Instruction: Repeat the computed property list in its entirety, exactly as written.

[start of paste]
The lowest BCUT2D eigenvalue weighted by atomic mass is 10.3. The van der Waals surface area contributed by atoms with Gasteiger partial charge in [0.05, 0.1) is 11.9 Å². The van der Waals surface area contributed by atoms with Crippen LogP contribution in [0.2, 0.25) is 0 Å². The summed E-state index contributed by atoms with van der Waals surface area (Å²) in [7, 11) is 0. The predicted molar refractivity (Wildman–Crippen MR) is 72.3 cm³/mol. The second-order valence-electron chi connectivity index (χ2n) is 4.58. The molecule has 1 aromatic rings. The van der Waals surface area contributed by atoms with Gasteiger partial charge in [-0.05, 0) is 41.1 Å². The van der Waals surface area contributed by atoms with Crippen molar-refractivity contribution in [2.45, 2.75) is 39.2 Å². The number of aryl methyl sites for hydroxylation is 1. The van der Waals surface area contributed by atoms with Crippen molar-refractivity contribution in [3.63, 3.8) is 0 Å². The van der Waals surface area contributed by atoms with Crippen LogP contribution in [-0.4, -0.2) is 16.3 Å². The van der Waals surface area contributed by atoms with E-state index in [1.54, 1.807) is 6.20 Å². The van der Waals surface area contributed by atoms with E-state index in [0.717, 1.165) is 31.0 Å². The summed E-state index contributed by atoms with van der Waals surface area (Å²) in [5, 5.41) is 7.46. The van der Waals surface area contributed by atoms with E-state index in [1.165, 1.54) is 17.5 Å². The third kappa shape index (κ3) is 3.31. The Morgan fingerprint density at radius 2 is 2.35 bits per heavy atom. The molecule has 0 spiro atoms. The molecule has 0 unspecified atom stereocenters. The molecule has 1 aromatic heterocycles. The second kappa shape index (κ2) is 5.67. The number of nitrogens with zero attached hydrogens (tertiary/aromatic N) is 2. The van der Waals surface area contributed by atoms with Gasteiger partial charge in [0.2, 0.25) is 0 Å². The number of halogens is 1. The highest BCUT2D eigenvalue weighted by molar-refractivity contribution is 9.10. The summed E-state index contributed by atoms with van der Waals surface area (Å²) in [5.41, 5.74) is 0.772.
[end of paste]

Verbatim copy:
The lowest BCUT2D eigenvalue weighted by atomic mass is 10.3. The van der Waals surface area contributed by atoms with Gasteiger partial charge in [0.05, 0.1) is 11.9 Å². The van der Waals surface area contributed by atoms with Crippen LogP contribution in [0.2, 0.25) is 0 Å². The summed E-state index contributed by atoms with van der Waals surface area (Å²) in [7, 11) is 0. The predicted molar refractivity (Wildman–Crippen MR) is 72.3 cm³/mol. The second-order valence-electron chi connectivity index (χ2n) is 4.58. The molecule has 1 aromatic rings. The van der Waals surface area contributed by atoms with Gasteiger partial charge in [-0.05, 0) is 41.1 Å². The van der Waals surface area contributed by atoms with Crippen molar-refractivity contribution in [2.45, 2.75) is 39.2 Å². The number of aryl methyl sites for hydroxylation is 1. The van der Waals surface area contributed by atoms with Crippen molar-refractivity contribution in [3.63, 3.8) is 0 Å². The van der Waals surface area contributed by atoms with Crippen LogP contribution in [-0.4, -0.2) is 16.3 Å². The van der Waals surface area contributed by atoms with E-state index in [1.54, 1.807) is 6.20 Å². The van der Waals surface area contributed by atoms with E-state index in [0.717, 1.165) is 31.0 Å². The summed E-state index contributed by atoms with van der Waals surface area (Å²) in [5, 5.41) is 7.46. The van der Waals surface area contributed by atoms with E-state index in [1.165, 1.54) is 17.5 Å². The third kappa shape index (κ3) is 3.31. The Morgan fingerprint density at radius 2 is 2.35 bits per heavy atom. The molecule has 0 spiro atoms. The molecule has 0 unspecified atom stereocenters. The molecule has 1 aromatic heterocycles. The second kappa shape index (κ2) is 5.67. The number of nitrogens with zero attached hydrogens (tertiary/aromatic N) is 2. The van der Waals surface area contributed by atoms with Gasteiger partial charge in [0.2, 0.25) is 0 Å². The number of halogens is 1. The highest BCUT2D eigenvalue weighted by molar-refractivity contribution is 9.10. The summed E-state index contributed by atoms with van der Waals surface area (Å²) in [5.41, 5.74) is 0.772.